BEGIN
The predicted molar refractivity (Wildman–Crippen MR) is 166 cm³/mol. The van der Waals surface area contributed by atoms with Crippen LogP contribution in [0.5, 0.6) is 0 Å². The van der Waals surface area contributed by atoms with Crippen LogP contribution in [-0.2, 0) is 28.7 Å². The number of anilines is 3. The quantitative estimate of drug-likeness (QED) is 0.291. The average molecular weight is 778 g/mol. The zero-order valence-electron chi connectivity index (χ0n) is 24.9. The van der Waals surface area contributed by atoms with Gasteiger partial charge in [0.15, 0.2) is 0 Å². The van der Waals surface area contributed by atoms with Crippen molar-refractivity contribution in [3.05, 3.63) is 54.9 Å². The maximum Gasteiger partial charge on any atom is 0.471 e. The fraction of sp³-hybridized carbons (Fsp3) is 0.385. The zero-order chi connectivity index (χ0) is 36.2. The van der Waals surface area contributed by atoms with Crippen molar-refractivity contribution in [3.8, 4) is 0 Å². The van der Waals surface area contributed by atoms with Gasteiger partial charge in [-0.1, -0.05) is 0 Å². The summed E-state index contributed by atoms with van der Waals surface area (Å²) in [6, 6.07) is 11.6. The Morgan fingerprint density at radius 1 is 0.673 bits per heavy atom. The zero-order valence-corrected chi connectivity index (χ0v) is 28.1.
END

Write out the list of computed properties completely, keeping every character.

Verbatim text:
The predicted molar refractivity (Wildman–Crippen MR) is 166 cm³/mol. The van der Waals surface area contributed by atoms with Crippen LogP contribution in [0.5, 0.6) is 0 Å². The van der Waals surface area contributed by atoms with Crippen LogP contribution in [-0.2, 0) is 28.7 Å². The number of anilines is 3. The quantitative estimate of drug-likeness (QED) is 0.291. The average molecular weight is 778 g/mol. The zero-order valence-electron chi connectivity index (χ0n) is 24.9. The van der Waals surface area contributed by atoms with Gasteiger partial charge in [0.15, 0.2) is 0 Å². The van der Waals surface area contributed by atoms with Crippen molar-refractivity contribution in [3.05, 3.63) is 54.9 Å². The maximum Gasteiger partial charge on any atom is 0.471 e. The fraction of sp³-hybridized carbons (Fsp3) is 0.385. The zero-order chi connectivity index (χ0) is 36.2. The van der Waals surface area contributed by atoms with Crippen molar-refractivity contribution in [3.8, 4) is 0 Å². The van der Waals surface area contributed by atoms with Gasteiger partial charge in [-0.1, -0.05) is 0 Å². The summed E-state index contributed by atoms with van der Waals surface area (Å²) in [6, 6.07) is 11.6. The Morgan fingerprint density at radius 1 is 0.673 bits per heavy atom. The zero-order valence-corrected chi connectivity index (χ0v) is 28.1.